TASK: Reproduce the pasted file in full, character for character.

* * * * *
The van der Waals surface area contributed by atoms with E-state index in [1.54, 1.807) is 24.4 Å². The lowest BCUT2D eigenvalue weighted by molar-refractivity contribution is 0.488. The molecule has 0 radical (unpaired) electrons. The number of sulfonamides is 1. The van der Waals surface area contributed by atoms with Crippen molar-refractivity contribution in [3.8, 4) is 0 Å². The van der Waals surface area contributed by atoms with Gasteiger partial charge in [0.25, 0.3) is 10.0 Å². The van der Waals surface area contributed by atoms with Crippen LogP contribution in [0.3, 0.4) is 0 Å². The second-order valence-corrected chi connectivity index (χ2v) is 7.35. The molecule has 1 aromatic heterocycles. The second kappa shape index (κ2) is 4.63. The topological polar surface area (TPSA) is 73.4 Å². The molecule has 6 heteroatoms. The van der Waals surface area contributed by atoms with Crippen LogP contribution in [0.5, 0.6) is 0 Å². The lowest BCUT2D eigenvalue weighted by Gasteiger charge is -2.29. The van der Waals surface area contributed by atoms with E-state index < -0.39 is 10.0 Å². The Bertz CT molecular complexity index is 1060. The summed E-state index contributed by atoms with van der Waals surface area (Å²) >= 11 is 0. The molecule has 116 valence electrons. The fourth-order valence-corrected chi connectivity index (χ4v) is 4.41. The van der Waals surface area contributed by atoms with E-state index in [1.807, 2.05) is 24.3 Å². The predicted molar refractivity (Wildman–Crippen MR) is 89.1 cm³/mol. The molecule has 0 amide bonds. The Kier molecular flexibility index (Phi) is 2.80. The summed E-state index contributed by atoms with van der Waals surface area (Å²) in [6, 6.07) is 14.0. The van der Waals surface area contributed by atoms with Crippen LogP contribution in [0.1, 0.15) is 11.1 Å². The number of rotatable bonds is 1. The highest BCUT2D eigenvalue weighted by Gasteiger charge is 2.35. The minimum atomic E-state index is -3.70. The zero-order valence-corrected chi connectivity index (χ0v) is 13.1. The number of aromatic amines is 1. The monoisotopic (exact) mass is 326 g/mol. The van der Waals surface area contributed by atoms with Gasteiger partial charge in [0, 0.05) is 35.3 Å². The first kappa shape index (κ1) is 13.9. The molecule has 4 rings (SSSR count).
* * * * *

The van der Waals surface area contributed by atoms with E-state index in [1.54, 1.807) is 24.4 Å². The lowest BCUT2D eigenvalue weighted by molar-refractivity contribution is 0.488. The molecule has 0 radical (unpaired) electrons. The number of sulfonamides is 1. The van der Waals surface area contributed by atoms with Crippen molar-refractivity contribution in [3.8, 4) is 0 Å². The van der Waals surface area contributed by atoms with Gasteiger partial charge in [0.25, 0.3) is 10.0 Å². The van der Waals surface area contributed by atoms with Crippen LogP contribution in [0.3, 0.4) is 0 Å². The second-order valence-corrected chi connectivity index (χ2v) is 7.35. The molecule has 1 aromatic heterocycles. The second kappa shape index (κ2) is 4.63. The topological polar surface area (TPSA) is 73.4 Å². The molecule has 6 heteroatoms. The van der Waals surface area contributed by atoms with Crippen LogP contribution in [0.5, 0.6) is 0 Å². The lowest BCUT2D eigenvalue weighted by Gasteiger charge is -2.29. The van der Waals surface area contributed by atoms with E-state index < -0.39 is 10.0 Å². The Bertz CT molecular complexity index is 1060. The summed E-state index contributed by atoms with van der Waals surface area (Å²) >= 11 is 0. The molecule has 116 valence electrons. The fourth-order valence-corrected chi connectivity index (χ4v) is 4.41. The van der Waals surface area contributed by atoms with E-state index in [1.807, 2.05) is 24.3 Å². The predicted molar refractivity (Wildman–Crippen MR) is 89.1 cm³/mol. The molecule has 0 amide bonds. The Kier molecular flexibility index (Phi) is 2.80. The summed E-state index contributed by atoms with van der Waals surface area (Å²) in [6, 6.07) is 14.0. The van der Waals surface area contributed by atoms with Crippen LogP contribution in [0.1, 0.15) is 11.1 Å². The number of rotatable bonds is 1. The highest BCUT2D eigenvalue weighted by Gasteiger charge is 2.35. The minimum atomic E-state index is -3.70. The zero-order valence-corrected chi connectivity index (χ0v) is 13.1. The number of aromatic amines is 1. The monoisotopic (exact) mass is 326 g/mol. The van der Waals surface area contributed by atoms with Gasteiger partial charge in [0, 0.05) is 35.3 Å². The first kappa shape index (κ1) is 13.9. The molecule has 4 rings (SSSR count).